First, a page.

By Mary Jo Salter
Alfred A. Knopf
108 Pages (Hardcover)
Review by Dennis Daly
Our universe provides little architecture for the internal paths of our lives. We routinely sculpt old expectations, and make things new by redesigning our days with charged up meaning and personal significance. Poets also follow this pattern, but even more so. They struggle to string together a mode of existence, often doling out praise and blame as they go. Most become demi-gods in their own minds—but not all.
In her new collection of poems, Nothing by Design, Mary Jo Salter creates her singular poetic world with a rare combination of vintage forms, wondrous music, and a very contemporary sensitivity. By her metrically adept pieces she belies her book’s title (at least as it relates to artistic creation) and she plumbs the layered, ironic depths of her subjects. Salter’s poems are wide ranging covering the lives of fellow poets who touched her, a section with some pretty funny light verse, warfare’s logical absurdity, adulterous behavior of a spouse, divorce, and a contextually astounding version of an Anglo-Saxon poem.
The introductory poem entitled Morning Mirror sets the philosophical stage. At an academic retreat of some sort, having her six o’clock morning coffee, the poet espies a bow tied man, a likely lecturer at the same conference, out for a walk by the lake’s edge. As she watches him she notices that at the same time she is being watched by a deer, which gazes at her in an unsettling but neutral manner. The poet describes her reaction to the experience this way,
I’m trying to unthink the expectations
of my given kind, to adopt another mode, a
curious but disinterested sense
of otherness. (Why is it for a week
all the deer have been either does or fawns?
Somebody knows the answer.) She wants more
from me, or maybe nothing; sniffs the grass,
nibbles a bit, then twitches: her profile high,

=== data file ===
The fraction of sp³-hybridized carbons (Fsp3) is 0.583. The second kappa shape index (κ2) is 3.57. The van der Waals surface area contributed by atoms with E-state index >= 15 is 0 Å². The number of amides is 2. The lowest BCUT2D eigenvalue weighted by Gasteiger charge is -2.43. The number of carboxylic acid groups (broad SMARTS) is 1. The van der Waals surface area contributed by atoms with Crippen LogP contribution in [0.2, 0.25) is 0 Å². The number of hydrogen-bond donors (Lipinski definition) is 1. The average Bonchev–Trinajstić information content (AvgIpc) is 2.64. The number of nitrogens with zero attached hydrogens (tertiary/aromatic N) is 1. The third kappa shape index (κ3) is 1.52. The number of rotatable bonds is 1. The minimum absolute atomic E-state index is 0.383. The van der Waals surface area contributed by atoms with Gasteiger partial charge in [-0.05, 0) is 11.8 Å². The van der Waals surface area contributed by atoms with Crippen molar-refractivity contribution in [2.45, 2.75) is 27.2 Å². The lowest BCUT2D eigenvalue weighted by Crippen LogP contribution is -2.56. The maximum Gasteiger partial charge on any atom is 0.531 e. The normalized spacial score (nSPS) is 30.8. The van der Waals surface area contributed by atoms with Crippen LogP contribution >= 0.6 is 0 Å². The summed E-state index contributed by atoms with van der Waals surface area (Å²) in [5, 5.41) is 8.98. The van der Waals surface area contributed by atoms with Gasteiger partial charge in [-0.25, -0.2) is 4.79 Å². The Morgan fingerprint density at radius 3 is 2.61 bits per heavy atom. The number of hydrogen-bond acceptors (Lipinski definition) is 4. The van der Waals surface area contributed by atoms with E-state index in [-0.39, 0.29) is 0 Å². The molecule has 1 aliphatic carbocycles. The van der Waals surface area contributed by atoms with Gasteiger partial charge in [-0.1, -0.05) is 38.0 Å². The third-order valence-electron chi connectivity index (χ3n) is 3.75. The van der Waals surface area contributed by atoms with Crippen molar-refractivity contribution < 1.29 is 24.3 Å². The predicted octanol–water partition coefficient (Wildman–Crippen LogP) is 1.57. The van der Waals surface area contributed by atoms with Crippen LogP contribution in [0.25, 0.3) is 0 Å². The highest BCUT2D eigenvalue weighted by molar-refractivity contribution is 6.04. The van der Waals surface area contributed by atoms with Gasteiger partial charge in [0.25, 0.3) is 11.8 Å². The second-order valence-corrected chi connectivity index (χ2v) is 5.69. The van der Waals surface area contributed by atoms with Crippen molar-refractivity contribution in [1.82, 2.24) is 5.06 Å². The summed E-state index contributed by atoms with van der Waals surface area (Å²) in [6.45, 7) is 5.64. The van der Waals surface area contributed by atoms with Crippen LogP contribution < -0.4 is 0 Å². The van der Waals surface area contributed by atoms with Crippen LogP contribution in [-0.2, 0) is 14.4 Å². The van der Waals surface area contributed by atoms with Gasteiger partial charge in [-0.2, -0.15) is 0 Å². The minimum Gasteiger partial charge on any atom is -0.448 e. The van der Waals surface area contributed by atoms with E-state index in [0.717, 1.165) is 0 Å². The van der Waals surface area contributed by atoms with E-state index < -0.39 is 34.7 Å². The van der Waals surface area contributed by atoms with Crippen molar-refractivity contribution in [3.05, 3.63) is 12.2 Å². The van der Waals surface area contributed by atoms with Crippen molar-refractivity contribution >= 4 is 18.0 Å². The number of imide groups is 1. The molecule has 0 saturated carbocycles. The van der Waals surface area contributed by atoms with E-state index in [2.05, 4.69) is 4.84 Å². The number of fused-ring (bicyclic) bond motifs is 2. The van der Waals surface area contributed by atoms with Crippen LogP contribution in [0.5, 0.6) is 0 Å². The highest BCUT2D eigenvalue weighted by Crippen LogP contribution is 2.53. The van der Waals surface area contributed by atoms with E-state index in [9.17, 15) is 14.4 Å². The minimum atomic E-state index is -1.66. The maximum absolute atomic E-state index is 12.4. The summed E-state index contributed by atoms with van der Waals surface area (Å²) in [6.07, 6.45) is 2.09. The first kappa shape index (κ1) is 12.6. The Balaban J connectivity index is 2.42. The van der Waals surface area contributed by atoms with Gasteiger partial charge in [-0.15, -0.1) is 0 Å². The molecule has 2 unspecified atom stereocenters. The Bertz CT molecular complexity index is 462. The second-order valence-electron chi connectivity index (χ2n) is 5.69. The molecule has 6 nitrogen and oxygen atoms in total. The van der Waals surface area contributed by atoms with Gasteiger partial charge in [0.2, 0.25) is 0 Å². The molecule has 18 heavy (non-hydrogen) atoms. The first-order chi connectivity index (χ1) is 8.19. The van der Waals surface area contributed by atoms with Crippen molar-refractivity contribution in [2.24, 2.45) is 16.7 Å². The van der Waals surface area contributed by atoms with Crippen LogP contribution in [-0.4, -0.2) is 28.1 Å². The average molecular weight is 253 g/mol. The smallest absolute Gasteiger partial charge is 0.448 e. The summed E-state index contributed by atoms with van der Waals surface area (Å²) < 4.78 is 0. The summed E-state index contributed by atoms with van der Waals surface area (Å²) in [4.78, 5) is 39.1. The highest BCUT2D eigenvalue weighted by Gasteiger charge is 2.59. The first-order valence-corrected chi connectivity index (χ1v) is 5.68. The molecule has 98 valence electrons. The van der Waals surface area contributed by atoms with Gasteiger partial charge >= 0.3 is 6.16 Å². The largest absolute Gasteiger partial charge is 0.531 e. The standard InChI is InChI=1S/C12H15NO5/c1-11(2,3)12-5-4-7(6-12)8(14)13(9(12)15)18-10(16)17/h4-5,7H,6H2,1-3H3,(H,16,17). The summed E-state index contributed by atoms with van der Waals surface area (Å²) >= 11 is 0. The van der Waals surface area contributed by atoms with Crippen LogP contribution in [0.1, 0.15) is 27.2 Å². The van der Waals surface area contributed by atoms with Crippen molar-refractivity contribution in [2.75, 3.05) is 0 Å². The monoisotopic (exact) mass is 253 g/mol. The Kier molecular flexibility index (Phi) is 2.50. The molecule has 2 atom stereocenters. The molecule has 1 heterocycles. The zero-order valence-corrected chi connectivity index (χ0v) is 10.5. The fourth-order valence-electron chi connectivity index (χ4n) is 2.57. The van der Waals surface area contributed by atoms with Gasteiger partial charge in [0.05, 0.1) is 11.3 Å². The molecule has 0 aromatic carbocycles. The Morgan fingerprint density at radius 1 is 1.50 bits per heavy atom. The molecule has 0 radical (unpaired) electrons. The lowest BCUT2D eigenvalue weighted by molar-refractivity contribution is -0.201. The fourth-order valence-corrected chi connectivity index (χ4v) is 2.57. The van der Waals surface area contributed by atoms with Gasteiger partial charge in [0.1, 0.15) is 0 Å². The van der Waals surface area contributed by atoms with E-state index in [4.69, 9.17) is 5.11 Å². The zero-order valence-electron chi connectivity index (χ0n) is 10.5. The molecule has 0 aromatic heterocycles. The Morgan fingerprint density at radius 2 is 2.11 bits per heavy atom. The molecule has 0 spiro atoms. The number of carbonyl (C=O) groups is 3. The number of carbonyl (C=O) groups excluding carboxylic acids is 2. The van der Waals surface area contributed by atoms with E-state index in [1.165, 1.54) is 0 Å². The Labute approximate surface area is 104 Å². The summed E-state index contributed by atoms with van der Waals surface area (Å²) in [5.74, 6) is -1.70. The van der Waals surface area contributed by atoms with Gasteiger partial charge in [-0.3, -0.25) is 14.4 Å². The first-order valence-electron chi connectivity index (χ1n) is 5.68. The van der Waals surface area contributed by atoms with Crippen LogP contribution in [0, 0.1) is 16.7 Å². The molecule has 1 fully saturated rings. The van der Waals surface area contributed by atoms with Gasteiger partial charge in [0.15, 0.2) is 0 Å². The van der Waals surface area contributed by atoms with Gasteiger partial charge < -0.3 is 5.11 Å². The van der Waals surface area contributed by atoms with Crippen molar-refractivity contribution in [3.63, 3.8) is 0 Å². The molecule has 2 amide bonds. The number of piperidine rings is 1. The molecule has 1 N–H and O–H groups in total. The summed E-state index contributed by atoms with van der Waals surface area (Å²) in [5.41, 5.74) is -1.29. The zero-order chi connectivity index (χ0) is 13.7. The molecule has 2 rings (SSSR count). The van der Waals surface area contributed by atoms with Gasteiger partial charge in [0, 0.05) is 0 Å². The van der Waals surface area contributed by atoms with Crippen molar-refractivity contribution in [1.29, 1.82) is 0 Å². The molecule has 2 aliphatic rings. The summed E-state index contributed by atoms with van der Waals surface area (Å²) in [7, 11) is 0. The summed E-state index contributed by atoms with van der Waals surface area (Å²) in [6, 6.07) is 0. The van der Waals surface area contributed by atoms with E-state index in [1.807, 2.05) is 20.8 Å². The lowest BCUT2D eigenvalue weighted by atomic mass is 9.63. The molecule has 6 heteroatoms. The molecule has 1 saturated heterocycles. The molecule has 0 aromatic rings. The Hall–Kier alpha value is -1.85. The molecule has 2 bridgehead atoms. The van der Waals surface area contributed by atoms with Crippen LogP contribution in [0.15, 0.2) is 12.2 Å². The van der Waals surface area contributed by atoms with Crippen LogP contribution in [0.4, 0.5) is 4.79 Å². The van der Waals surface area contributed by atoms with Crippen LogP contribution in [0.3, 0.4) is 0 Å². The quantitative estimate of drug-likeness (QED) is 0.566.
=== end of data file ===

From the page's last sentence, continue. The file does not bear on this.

she bounds to the shore with leisurely, sure leaps
Salter’s irony conveys us through society’s expectations for humanity in a poem called The Gods. The poet often sits in an upper balcony of the concert hall she frequents. The patrons who sit in these seats are referred to as “the Gods” because they peer down on everyone else. But the truth is that these seats are the worst in the house. Railings impede vision. The performers devolve into ants. Even more unfortunately, the ceiling above these seats is decorated with eminent names of philosophers and artists, as well as the virtues they promoted. The poet comments,
It’s more the well-fed gods
of philanthropy who seem
enshrined in all their funny,
decent, noble, wrong
postulates, and who haunt
these pillared concert halls,
the tinkling foyers strung
with chandeliered ideals,
having selected which
Chiseling into stone;
having been quite sure
that virtue was a thing
all men sought…
Our Friends the Enemy, a poem set in No Man’s Land between the trenches during World War I on Christmas Day 1914, tells the story of an unofficial truce and a football game between the British and the German soldiers. The story is true and, of course, completely absurd: it changed nothing. But that’s not the point. The game like an artwork or a poem became a miniature universe for a time and mere mortals created the values (read BROTHERHOOD and GLORY) in that universe. Salter refers to the madness of Ajax during the Greek/Trojan war in a pretty cool opening section. Here are a few of the lines,